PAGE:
1. If the recipient is already in your contact list, you can do so Enter their name in the search bar. If not, you can use either the number or email id to initiate payment.

2. Once you tap the recipient’s name, you will Open the payment window. You should see a disclaimer above that says you must use a Google Pay affiliate to send money internationally.

3. In the box below Enter the amount You want to send and tap Pay.

4. A card will then appear prompting you to do so Choose between Wise and Western Union, the two partners that Google Pay currently supports. The best part is that you can see the actual amount reaching the recipient before proceeding.

5. If you continue Western Unionthe recipient has the opportunity to do so take the money in person or directly in your bank account. You can pay with your debit / credit card, bank account, or Google Pay balance. There is a limit of $ 50,000 per transaction.

6. If you choose wiseyou can only pay with your credit or debit card. The amount you send will be deposited directly into the recipient’s bank account. There is a limit of $ 2,000 per transaction.

7. Once the payments have been initiated, You can track the status of which in the chat of the contact himself.

Western Union is offering unlimited free transfers through June 16. If you’re a new Wise customer, you can send your first payment (under $ 500) for free. So if you are looking to send some money to someone in India or Singapore, now may be a good time to do it.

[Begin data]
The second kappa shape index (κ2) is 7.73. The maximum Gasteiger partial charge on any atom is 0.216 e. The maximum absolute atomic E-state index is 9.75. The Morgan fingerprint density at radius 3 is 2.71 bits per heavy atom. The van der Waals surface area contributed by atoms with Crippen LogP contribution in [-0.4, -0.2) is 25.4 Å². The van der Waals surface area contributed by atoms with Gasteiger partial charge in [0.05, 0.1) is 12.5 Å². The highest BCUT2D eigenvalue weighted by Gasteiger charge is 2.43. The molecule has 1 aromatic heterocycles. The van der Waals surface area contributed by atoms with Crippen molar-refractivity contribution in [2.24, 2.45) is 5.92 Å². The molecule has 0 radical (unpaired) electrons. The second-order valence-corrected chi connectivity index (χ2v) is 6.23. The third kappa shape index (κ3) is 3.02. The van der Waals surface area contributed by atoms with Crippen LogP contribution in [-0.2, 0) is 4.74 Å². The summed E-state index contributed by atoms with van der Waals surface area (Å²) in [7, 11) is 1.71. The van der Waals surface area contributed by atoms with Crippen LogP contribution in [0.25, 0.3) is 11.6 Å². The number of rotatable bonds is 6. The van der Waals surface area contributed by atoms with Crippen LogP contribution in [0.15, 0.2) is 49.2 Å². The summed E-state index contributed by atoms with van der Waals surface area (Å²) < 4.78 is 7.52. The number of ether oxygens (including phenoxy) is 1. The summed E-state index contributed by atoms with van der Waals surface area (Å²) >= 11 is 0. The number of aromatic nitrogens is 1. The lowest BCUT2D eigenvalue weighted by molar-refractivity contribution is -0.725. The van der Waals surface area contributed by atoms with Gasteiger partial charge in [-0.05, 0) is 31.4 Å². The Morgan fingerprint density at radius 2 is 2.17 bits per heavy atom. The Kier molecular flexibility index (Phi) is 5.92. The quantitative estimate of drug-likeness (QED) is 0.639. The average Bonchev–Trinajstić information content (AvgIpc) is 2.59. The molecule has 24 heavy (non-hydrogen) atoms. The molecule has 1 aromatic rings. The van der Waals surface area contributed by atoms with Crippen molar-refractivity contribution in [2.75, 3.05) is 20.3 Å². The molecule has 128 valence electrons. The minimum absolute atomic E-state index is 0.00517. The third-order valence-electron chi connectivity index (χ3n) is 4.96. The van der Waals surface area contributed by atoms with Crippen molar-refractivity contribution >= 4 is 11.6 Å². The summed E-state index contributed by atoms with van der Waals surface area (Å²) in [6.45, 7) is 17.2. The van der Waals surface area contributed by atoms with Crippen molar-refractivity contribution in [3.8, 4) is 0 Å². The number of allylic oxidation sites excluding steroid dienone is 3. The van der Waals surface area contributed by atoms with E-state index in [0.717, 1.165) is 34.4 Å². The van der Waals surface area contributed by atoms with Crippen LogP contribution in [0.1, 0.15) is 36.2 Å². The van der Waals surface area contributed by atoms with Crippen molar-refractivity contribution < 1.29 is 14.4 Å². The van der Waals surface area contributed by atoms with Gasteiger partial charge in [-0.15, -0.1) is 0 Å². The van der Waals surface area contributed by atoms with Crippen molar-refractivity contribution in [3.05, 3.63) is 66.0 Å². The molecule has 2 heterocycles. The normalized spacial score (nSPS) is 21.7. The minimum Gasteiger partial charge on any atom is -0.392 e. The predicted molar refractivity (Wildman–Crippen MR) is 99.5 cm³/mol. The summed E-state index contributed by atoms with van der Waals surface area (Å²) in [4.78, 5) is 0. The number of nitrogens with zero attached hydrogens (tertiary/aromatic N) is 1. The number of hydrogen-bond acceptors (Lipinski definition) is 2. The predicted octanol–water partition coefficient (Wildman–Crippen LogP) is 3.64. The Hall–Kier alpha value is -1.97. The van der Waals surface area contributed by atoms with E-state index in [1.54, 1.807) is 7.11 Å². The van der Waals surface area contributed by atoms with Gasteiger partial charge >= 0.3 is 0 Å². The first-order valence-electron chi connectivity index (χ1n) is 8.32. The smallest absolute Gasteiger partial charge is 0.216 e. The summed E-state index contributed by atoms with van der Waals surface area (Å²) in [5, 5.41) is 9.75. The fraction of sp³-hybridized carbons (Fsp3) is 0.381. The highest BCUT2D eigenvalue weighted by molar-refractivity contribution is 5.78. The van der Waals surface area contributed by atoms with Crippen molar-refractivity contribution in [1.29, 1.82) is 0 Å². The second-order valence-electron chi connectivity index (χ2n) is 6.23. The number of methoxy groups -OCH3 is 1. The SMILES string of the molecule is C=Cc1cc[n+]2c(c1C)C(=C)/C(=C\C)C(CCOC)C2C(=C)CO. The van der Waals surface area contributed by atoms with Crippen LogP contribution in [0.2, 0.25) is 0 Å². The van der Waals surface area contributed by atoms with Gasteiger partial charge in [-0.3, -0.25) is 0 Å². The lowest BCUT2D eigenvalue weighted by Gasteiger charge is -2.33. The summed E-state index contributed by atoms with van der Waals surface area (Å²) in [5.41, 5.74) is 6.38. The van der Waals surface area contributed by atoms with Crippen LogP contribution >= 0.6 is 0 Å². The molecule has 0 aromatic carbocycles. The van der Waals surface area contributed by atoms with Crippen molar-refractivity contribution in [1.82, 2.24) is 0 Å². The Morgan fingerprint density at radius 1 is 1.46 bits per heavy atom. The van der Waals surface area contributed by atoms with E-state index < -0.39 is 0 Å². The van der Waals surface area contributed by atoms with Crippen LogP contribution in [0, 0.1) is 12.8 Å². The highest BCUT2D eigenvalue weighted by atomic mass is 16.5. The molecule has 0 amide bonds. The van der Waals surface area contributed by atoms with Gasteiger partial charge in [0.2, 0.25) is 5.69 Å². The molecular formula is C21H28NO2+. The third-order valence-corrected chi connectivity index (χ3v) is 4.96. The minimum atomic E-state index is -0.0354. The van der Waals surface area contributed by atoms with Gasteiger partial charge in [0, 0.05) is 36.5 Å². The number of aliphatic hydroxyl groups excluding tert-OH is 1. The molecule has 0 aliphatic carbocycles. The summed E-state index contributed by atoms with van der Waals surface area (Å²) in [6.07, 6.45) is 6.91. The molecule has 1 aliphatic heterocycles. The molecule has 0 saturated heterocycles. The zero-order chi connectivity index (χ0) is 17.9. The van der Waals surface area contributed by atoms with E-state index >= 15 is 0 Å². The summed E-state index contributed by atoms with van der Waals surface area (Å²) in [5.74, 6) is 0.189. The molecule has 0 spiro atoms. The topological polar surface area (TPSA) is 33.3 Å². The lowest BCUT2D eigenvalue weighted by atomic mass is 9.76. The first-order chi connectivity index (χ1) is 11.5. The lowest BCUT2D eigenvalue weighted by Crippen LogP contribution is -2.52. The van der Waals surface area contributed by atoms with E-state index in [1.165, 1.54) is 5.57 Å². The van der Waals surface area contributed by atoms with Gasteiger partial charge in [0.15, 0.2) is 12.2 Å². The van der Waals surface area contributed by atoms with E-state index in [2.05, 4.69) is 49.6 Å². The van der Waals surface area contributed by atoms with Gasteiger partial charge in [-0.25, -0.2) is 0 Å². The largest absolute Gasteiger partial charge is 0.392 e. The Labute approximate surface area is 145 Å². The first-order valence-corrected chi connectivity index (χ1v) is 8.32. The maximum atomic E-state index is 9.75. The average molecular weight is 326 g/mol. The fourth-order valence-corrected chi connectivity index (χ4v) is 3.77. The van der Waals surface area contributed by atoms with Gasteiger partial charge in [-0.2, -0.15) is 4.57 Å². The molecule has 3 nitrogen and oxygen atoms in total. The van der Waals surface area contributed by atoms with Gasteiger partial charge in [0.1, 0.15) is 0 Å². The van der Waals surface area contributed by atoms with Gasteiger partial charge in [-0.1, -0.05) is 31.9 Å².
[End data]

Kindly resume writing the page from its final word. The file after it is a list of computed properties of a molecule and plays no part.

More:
Google Pay is already working on expanding support to over 200 countries with Western Union and 80 with Wise before the end of this year.

Google Pay: A Safe and Helpful Way to Manage Money

Google Pay: A Safe and Helpful Way to Manage Money

Google Is Placing Cash Into That Quick Undersea Web Cable Between Eureka and Singapore, and They Assume It will be Carried out by 2023 | Misplaced Coast Outpost

Certainly a first: Google has literally put Eureka on one of its cards. source.

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You’ve heard about the big, new, fat fiberglass pipe you’re going to be laying between Singapore and Eureka? (If you haven’t, check out the links below.) It is slated to plunge into the depths from one of the world’s major financial capitals and head east with stops in Indonesia and Guam before crawling up the banks via the drainpipe of the old Samoa pulp mill, which extends about a mile to the sea.

It’s an exciting prospect! Already one The large international data center company has plans for a new facility in Arcataand it’s everyone’s greatest hope that more tech-dolla will rain on our shores once our new line is in order.

Which one is when According to Google, it is expected to be operational in the summer of 2023.

And when I say “according to Google”, I’m not saying that I just googled it. I’m saying Google literally says that. Because like that Company announced yesterday on its Google Cloud blogIt throws a lot of money on the Singapore-Eureka underwater line, code-named “Echo”.

“The architecture of Echo is designed for maximum reliability,” writes the Goog. “The unique Trans-Pacific route to Southeast Asia avoids overcrowded, traditional routes north and is expected to be operational in 2023. We look forward to the expanded connectivity that Echo will bring to Southeast Asia and create new opportunities for people and businesses in the region. “